3.3 Consultation and publicity on receipt of a planning application

3.3.1  The County Council is required by planning legislation to publicise applications and notify specific bodies and organisations of applications it receives. In addition to the statutory consultees the Council will also consult local residents, businesses and local interest groups where it considers this to be appropriate.

3.3.2  The County Council will hold a minimum of 21 days’ consultation for any application during which time comments are welcomed. For all applications the County Council will:

  • display site notices at, or near to, the planning application site in positions that are visible to anyone passing by;
  • consult the relevant District Council, Parish/Town Council and the locally elected Member; and
  • publish the details of the application on the County Council’s website at

3.3.3  The County Council may also when appropriate:

  • give notice (if considered necessary or expedient) of the application in a newspaper circulating in the area of the planning application;
  • consult neighbours by letter (where any property shares a common boundary or lies opposite the planning application site or is close to the site, or where it is deemed that the enjoyment of a nearby property could be affected);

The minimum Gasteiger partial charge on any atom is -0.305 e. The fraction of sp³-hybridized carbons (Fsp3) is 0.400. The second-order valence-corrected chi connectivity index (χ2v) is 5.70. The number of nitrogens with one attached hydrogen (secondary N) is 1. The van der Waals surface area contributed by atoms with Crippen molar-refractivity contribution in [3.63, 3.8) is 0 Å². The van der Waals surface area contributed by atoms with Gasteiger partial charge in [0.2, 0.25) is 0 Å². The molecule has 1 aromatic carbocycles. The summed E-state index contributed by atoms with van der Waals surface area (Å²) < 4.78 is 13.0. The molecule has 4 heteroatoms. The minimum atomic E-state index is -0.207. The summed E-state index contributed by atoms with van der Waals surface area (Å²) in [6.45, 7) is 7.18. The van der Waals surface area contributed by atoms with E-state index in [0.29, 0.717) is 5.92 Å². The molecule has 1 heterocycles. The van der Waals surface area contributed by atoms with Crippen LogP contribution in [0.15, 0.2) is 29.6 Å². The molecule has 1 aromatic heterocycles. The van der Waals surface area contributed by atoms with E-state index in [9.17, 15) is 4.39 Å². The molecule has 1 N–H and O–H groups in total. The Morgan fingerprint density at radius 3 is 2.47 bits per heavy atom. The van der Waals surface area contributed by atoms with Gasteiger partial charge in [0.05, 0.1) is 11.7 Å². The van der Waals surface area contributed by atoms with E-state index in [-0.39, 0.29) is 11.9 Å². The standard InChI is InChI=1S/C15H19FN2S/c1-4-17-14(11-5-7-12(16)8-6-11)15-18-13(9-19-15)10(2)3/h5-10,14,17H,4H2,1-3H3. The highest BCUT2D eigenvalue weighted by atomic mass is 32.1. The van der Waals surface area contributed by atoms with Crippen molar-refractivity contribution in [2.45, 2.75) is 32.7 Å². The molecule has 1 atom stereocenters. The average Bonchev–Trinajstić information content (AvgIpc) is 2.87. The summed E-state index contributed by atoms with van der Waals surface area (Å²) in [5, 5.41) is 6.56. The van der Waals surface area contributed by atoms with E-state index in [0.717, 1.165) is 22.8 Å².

• consult other statutory undertakers such as the Environment Agency, Highways England, Natural England or Historic England; and
  • consult relevant County Council officers, along with other Local Authorities, both upper and lower tier.

3.3.4  Following initial consultation, applicants may decide, or be asked, to amend their original proposals, or to submit further information. Any material amendments will require further consultation.

3.4 Availability of planning application documents

3.4.1  Planning applications (including application forms, plans and supporting documents) are made available on the Council’s website at

3.4.2  Copies of planning application documents are normally available for inspection from the Development Management Team at Devon County Council, Lucombe House, County Hall, Topsham Road, Exeter, EX2 4QD (it is advisable to contact the Team in advance to ensure that documents are available). Some copies may also be available for inspection at the relevant District Council.

3.4.3  The County Council may, if it considers it appropriate to do so, stage public exhibitions, issue press releases or arrange public meetings to provide information about major developments or proposals which are particularly significant or have wide-spread effects on communities.

3.4.4    In exceptional circumstances such as the 2020 Covid-19 outbreak, the County Council may need to offer a more limited approach to the availability of planning application documents if its offices are closed and/or public contact is not feasible. Such circumstances will be highlighted on the Council’s website, and online availability of documents will be maintained.

3.5 Development Management Committee